“So when I talk about security, yes – I mean responding to the war in Ukraine.

“But I also mean the security of a faster growing economy. The security of more resilient public finances. And security for working families as we help with the cost of living.”

Public sector debt remains at a level not seen since the early 1960s – at £2.3 trillion at the end of February, or around 94.7 per cent of gross domestic product (GDP).

Mr Sunak said yesterday: “The ongoing uncertainty caused by global shocks means it’s more important than ever to take a responsible approach to the public finances.

“With inflation and interest rates still on the rise, it’s crucial that we don’t allow debt to spiral and burden future generations with further debt.”

Charity 'breaking unwelcome records'

Charity Citizens Advice said it was “continuing to break unwelcome records: issuing more food bank vouchers and referrals to charitable support than at any point since the start of the pandemic”.

Dame Clare Moriarty, the organisation’s chief executive, said: “In his Spring Statement, the Chancellor has a crucial opportunity to stem the tide of this cost of living crisis. Increasing benefits in line with inflation, expanding the Warm Home Discount and announcing a more generous energy rebate should be top of his list.”

Consumer group Which? found just one in 10 people believe the economy will improve over the next 12 months – and nearly three-quarters think the situation will get worse.

'Increase sanctions to force Putin to stop invasion'

Treasury Committee chair Mel Stride said the UK must continue with its strategy of causing the “maximum damage” to the Russian economy in a bid to force Putin to stop the invasion of Ukraine.

He said: “Putin’s deplorable invasion of Ukraine has sent shockwaves around the world.

“We condemn the inhumane actions of President Putin and are united in the view that we must continue to press forward with significant sanctions to cause maximum damage to Russia’s economy in order to persuade Putin to stop.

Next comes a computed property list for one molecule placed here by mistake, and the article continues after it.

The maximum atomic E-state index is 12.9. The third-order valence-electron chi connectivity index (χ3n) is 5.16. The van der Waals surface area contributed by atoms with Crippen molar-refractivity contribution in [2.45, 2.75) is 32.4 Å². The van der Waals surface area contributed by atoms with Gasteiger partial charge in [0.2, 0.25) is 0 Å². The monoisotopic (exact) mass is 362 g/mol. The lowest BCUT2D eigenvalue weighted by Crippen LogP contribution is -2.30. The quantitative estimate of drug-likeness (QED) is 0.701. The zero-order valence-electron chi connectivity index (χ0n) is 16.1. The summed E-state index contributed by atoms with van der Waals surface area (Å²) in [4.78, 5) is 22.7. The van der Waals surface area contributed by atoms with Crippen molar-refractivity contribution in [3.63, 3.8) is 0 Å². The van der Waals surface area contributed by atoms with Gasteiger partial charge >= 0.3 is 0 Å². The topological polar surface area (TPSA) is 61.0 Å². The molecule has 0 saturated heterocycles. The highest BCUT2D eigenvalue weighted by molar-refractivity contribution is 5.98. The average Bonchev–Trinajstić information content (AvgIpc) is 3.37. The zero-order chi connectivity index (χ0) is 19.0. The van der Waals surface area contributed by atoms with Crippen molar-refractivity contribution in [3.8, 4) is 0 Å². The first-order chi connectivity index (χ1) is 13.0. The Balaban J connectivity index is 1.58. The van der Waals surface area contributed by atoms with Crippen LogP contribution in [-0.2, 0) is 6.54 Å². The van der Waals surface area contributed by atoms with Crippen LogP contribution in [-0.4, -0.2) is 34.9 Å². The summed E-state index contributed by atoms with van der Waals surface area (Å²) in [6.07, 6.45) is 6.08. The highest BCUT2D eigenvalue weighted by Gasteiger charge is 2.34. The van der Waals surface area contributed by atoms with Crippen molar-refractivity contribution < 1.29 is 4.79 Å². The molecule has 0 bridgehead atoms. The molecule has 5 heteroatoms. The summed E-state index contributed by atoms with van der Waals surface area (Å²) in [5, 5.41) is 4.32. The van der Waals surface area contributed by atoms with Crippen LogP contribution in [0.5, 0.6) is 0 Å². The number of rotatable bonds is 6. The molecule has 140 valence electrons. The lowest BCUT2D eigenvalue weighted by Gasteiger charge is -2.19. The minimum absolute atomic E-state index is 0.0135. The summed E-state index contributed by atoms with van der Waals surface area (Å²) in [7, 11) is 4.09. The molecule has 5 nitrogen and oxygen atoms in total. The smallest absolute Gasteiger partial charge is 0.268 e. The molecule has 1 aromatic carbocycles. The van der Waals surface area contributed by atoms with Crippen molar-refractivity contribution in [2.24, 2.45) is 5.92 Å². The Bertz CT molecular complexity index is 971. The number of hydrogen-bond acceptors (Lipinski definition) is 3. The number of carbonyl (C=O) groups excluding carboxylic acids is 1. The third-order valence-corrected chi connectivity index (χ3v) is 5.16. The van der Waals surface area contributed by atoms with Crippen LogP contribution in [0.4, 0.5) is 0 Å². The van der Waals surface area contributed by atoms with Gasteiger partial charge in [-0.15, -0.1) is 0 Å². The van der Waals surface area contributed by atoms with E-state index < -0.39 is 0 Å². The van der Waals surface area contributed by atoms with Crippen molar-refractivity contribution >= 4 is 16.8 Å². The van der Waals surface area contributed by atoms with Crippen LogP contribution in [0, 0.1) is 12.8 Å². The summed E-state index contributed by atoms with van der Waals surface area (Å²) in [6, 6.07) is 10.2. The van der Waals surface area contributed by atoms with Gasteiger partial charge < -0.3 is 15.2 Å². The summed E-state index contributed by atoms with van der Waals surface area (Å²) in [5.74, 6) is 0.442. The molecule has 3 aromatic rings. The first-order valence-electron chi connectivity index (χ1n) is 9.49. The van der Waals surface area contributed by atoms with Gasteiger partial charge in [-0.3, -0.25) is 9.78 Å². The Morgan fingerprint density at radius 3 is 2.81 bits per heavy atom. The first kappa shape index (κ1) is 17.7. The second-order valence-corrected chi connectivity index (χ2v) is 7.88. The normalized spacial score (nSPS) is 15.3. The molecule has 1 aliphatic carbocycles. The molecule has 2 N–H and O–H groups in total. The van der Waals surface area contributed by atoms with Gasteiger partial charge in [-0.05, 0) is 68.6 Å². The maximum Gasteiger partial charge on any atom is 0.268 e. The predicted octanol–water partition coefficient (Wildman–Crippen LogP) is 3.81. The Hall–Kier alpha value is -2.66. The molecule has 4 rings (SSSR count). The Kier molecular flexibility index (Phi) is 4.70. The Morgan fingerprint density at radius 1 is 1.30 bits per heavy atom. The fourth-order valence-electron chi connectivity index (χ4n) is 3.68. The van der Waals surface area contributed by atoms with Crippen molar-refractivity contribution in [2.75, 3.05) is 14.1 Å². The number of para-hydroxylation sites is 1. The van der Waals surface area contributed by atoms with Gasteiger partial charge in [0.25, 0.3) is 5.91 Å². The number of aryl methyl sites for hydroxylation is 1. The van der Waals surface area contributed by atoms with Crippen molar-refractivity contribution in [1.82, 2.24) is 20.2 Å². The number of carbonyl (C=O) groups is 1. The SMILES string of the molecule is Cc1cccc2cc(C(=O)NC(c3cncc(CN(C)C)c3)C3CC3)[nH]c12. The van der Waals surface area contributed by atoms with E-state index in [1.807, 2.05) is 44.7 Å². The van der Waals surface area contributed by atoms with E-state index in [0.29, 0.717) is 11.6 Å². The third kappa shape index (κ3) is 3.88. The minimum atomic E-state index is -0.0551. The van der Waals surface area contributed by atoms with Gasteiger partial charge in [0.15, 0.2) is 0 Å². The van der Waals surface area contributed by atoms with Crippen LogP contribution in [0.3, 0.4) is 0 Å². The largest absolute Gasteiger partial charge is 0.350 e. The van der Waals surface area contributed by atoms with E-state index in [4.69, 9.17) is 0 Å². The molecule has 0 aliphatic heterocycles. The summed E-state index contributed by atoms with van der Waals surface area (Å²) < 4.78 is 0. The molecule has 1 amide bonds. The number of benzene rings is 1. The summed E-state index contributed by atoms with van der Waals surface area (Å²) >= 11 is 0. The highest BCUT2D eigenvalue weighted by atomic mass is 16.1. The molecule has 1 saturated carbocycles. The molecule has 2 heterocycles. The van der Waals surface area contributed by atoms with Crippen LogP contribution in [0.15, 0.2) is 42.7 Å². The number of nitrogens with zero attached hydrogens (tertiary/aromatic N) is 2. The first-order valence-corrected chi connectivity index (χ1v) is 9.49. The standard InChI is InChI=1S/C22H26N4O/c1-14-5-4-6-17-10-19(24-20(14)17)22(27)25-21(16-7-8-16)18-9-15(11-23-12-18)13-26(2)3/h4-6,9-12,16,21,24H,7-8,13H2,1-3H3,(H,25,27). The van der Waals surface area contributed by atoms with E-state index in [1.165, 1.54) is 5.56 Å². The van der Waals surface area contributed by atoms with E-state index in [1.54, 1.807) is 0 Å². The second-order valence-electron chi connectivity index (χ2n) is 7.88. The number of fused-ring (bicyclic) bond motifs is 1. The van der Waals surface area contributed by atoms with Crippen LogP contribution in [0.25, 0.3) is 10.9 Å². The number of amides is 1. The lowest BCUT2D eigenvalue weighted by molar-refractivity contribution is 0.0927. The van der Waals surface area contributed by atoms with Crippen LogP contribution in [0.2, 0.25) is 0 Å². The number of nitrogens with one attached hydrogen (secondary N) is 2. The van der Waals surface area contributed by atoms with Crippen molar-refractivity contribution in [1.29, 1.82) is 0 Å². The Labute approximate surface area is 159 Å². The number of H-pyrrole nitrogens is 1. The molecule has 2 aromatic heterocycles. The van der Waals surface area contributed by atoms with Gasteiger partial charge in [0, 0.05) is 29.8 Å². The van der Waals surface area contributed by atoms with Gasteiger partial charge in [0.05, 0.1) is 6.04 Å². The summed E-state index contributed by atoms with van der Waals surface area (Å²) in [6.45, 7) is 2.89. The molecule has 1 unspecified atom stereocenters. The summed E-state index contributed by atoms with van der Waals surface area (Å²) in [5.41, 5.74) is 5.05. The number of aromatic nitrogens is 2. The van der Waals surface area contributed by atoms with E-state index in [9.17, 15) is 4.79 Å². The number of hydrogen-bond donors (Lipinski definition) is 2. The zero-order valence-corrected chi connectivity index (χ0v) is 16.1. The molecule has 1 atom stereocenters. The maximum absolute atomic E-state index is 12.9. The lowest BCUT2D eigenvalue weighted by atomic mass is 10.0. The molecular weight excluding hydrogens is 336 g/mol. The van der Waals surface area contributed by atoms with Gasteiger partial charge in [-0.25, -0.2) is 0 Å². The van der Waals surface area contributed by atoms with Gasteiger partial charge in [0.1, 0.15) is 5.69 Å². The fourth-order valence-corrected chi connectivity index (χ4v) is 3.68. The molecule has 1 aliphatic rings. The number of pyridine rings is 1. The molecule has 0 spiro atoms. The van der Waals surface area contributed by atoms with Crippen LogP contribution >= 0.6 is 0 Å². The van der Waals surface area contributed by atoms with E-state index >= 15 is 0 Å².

"The committee will continue to investigate what additional tools we have in our armoury to further damage the Russian economy and its ability to fund this war.”

A Government spokesperson said: “The Government has put in place the largest and most severe package of economic sanctions that Russia has ever seen. We are committed to ensuring people comply with financial sanctions, and work is underway at pace across government to ensure banks, financial institutions, businesses and individuals understand them - including with updated guidance on gov.uk, webinars, blogs and dedicated phone lines and inboxes available to address queries.

“The unprovoked invasion of Ukraine and resulting impacts on global markets will inevitably affect the UK economy. The precise impacts are uncertain but we are monitoring the situation closely. We are already providing support worth around £21 billion across this financial year and next, and the Chancellor will outline further plans to help families with the rising cost of living in the Spring Statement later today.”